With the pandemic scuttling any chance of working live at CTS, the two were forced to brainstorm what Ambel amusingly refers to as the “MacGyver Method” of recording songs, referencing the hit ’80s TV series. Except that the idea involved a hell of a lot more than a rubber band, stick of gum, and a strategically employed paper clip.
Here’s how it worked: One by one, Borges would send along her home-recorded guitar and vocal demos — with Sarah singing into her iPhone, and utilizing her clothes closet as a vocal isolation booth — to Ambel’s home recording setup. He’d listen carefully to the rudimentary tracks, and then sort out who in his musical Rolodex might play what, where, when, and how.
The tricky part, Ambel says, was that “I had to think of not only great players, but great players that could do a very good job recording themselves at home.” Among those ready, willing, and able was Voegele, residing in Springfield, Illinois. Another was Keith Christopher, Ambel’s longtime Yayhoos band mate currently playing bass with Lynyrd Skynyrd and living in upstate New York. A talented trio of drummers scattered from New York to Nashville also sent in dispatches.
To ensure a rapport between far-flung musicians that felt organic, “I got songs to them in a very specific building order. Basically, we all went back to the ’70s in recording style, working on one song at a time until it was complete. Time and geography didn’t really matter,” says Ambel. “It was exciting to be on the virtual receiving end of all these great songs and performances.”
One unforeseen benefit to recording remotely: “I’ve gotten a lot more confident playing solo through writing this record,” says Borges. “Because I wrote on acoustic guitar, the songs had to be able to stand on their own enough to make a demo. Plus, my callouses have gotten much better!”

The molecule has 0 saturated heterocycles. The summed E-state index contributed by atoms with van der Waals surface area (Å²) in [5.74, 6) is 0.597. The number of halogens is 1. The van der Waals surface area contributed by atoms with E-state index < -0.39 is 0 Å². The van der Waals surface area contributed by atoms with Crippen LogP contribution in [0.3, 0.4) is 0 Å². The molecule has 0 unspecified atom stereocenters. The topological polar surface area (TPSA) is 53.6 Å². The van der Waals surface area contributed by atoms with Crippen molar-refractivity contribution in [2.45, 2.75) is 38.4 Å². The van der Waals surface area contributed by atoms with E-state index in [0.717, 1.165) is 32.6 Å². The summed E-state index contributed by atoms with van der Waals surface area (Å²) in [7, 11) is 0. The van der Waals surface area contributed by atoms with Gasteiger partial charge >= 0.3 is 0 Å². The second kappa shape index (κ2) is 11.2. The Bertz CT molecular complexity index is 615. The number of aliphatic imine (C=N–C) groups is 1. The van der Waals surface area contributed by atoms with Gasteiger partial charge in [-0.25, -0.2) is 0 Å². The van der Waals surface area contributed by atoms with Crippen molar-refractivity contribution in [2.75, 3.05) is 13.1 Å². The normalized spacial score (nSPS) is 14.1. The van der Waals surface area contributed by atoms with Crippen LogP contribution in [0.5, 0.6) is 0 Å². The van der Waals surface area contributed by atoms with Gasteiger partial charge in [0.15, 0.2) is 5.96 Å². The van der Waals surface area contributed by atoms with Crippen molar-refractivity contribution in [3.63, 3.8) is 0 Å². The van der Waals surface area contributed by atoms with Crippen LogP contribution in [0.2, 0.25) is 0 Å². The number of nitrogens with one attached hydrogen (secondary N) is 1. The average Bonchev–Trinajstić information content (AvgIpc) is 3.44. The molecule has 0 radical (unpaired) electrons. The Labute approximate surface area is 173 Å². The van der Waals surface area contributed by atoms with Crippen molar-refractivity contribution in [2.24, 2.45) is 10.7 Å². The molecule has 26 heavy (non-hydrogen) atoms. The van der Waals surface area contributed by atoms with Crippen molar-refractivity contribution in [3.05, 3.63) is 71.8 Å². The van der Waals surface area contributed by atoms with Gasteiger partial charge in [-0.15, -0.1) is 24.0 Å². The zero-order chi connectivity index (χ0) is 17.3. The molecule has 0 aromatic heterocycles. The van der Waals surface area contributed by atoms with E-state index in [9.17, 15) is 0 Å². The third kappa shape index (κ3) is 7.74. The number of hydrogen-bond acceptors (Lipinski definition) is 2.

Given the circumstances, it’s all the more remarkable that roughed-up romps like “Lucky Day” (a metaphorical love song about how the search for true romance can prove as elusive as a winning lottery ticket), have the bracing, flesh-and-blood feel of like-minded musicians in sync. The chemistry doesn’t sound remote at all.
Paramount to the entire enterprise, of course, were the fresh ideas Borges put to paper and the spirited music she envisioned in the first place. “Sarah’s a fearless writer and performer,” says Ambel, “and she’s a very good musician.”
“It feels like me,” says Borges, who calls making the record nothing short of “a lifeline.” “The record feels really comfortable, like a second skin already. It’s a good representation of who I am, both musically and personally.” In fact, contemplative tracks such as “Something to Do” and “13th Floor” are candid reflections that cut to the marrow of who she was, and who she’s always becoming.
“On ‘13th Floor,’ I was thinking about risk,” says Borges, “I’m still trying to sort out what six years alcohol-free means to me, and I still draw on some of those feelings from ‘drunk-town’ for songs. And ‘Something To Do’ — recorded almost entirely during lockdown — harkens back to those days when calling a random number on a bar wall might have seemed like a good idea.”
Ironically, to find inspiration for the album’s final song, Together Alone, that had no lyrics or music attached to its title, Borges and her band hit the road for a few select, socially distanced dates in the Midwest this autumn. The shows, her first in more than a year, proved challenging amid varying statewide vaccine or mask mandates (or lack thereof). But she didn’t return home empty-handed.
The title track “Together Alone,” written across, and about, dividing distances on the road, is a bittersweet lament of loss, memory, and separation rendered in waltz time. “It’s the little things I’m missing / Now that they’re gone,” Borges muses over a mournful melody. “Lines across faces, and photos from places / Our shadows growing long.”
But as anyone familiar with Sarah’s songs knows, genuinely soulful music that connects with us — and connects us to each other -— can simultaneously steal, and heal, hearts. Ultimately, if Together Alone carries any message or lesson, it’s about finding the courage to face the hard times head on and not give in or up. And it’s about caring enough to bring the things that you miss, and that matter, back to life.